A Brief History of the Cottonwood Canyons

The beautiful trees and vegetation of the Wasatch mountains that we enjoy now have not always been thriving. An ever-growing population has left its marks on the mountains.  

For many years, the Wasatch Mountains were home to animals and the Gosuite, Shoshoni, and Ute Native American tribes. These tribes were nomadic hunters and gatherers and mainly lived in the valleys where they could follow the fish and big game in the mountains¹. In the 1800s, early settlers, mainly Mormon pioneers, began coming to the area and displaced the indigenous people. The settlers required wood to build homes and to use for fuel, due to the lack of coal in the area. They built lumber mills to ease the process and established a strong lumber industry in the Wasatch Mountains which thrived for many years. 

At the same time, the mining industry in the Wasatch grew and miners used lumber to create support beams for mine shafts. By the end of the 1800s, due to the lumber and mining industries, most of the big trees in the area were gone and areas where mining was more prevalent saw the harshest consequences. 

Sheep grazing was also common in the Wasatch at the time. Herds of sheep grazed throughout the Wasatch Mountains and contributed to the destabilization of the area by eating the grasses found in the area. This heavy grazing damaged the watersheds and stripped the Wasatch hillsides of vegetation needed to prevent natural disasters such as landslides and flooding².


Photo of sheep grazing in Utah mountains, courtesy of J. Willard Marriott Digital Library


During this time, “demand for timber continued to increase and the need for timber management was soon recognized… In the 1850’s, [local leaders] were given control over important canyons and associated resources by territorial legislative grants. This form of timber regulation worked well during the initial stages of colonization when the emphasis was on subsistence and property rights were not well established. But, by the time communities were established, stewardship gave way to free enterprise as many settlers took advantage of timber resources for a profit, despite efforts to control resource utilization… By the 1880’s, timber resources along the Wasatch Front had been reduced to the point that timber was being brought in from the Sierra Nevadas and Chicago”³.

Due to similar issues throughout the nation, Congress passed the Organic Administration Act in 1897 which allowed National Forest Reserves to be established to improve watersheds and to control the condition of forested areas often used for lumber. This act led to the creation of the Division of Forestry, which later became the U.S. Forest Service. Their purpose was to maintain the lands “to its most productive use for the permanent good of the whole people and not for the temporary benefit of individuals and companies…[but] for the greatest good for the greatest number in the long run”⁴. 

In the early 1900s in the Wasatch Mountains there was “a great deal of resource damage… from overgrazing and uncontrolled fires. Watersheds were so heavily grazed and severe summer floods occurred and regularly polluted water supplies…. Timber was free and loggers removed all the choice trees”⁵.


Photo of flooding in Parley’s Canyon courtesy of J. Willard Marriott Digital Library


Due to these difficulties, in 1904, President Theodore Roosevelt created the Salt Lake Forest Reserves stating,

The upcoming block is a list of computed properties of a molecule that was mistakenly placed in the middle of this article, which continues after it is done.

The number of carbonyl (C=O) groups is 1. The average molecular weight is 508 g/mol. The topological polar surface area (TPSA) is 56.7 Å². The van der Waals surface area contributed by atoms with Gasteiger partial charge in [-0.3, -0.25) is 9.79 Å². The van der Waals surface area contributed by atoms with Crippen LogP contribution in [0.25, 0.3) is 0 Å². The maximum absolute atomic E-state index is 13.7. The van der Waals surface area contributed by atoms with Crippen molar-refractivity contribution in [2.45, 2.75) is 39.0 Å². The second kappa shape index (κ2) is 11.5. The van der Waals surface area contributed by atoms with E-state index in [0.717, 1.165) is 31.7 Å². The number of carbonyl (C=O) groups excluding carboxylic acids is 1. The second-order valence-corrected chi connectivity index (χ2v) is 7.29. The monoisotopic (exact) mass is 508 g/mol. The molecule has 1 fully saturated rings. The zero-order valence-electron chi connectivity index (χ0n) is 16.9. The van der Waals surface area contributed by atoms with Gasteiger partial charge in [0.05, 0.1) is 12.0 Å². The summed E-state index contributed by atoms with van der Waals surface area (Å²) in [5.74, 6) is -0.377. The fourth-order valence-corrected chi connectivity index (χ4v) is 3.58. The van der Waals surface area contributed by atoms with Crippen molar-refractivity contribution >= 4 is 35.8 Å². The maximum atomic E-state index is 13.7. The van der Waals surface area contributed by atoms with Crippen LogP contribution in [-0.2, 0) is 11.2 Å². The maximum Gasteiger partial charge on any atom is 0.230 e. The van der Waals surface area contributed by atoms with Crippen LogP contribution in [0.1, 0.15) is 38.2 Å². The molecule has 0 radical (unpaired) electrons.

And whereas, the public lands in the State of Utah… are in part covered with timber, and it appears that the public good would be promoted by setting apart and reserving said lands as public reservations;

Now, Therefore, I, Theodore Roosevelt, President of the United States, by virtue of the power in me vested by section twenty-four of the aforesaid Act of Congress, do hereby make known and proclaim that there are hereby reserved from entry or settlement and set apart as public reservations all those certain tracts, pieces or parcels of land lying and being situate in the State of Utah, and within the boundaries particularly described…The reservations hereby established shall be known as The Salt Lake Forest Reserves.”⁶

A few years later, Salt Lake City and the U.S. Forest Service began a reforestation process in order to preserve the watershed from pollution and in 1910 they established the Wasatch Nursery in Big Cottonwood Canyon where Spruces Campground is now found. Here, Forest Servicemen and volunteers worked together to grow seedlings of native conifer trees and grasses which were grown for two years and then transplanted throughout hillsides in the Wasatch Canyons. These trees are what make up the forests we have today and have restored the forests of the Wasatch⁷.


Photo of Reynolds Flat taken in 2008 courtesy of J. Willard Marriott Digital Library


The work of the Wasatch Nursery was finished by the mid- 1920s and the City and servicemen abandoned the nursery. Some non-native trees can still be found at the Spruces campground where the nursery once was and they are reminders of the work done by those of the Wasatch Nursery. 

To learn more about the vegetation found in the Central Wasatch, explore the Environmental Dashboard.



Written by Madeline Pettit


End Notes:

  1. https://www.fs.usda.gov/detail/uwcnf/learning/history-culture?cid=FSEM_035530
  2. https://ag.utah.gov/utah-grazing-improvement-program/history-of-grazing-in-utah/ 
  3. https://www.fs.usda.gov/detail/uwcnf/learning/history-culture/?cid=stelprdb5052887
  4. https://www.fs.usda.gov/Internet/FSE_DOCUMENTS/fsem_035417.pdf 
  5. https://www.fs.usda.gov/detail/uwcnf/learning/history-culture?cid=FSEM_035530
  6. https://www.presidency.ucsb.edu/documents/proclamation-529-establishment-the-salt-lake-forest-reserve-utah 
  7. https://archive.sltrib.com/article.php?id=56598789&itype=CMSID 

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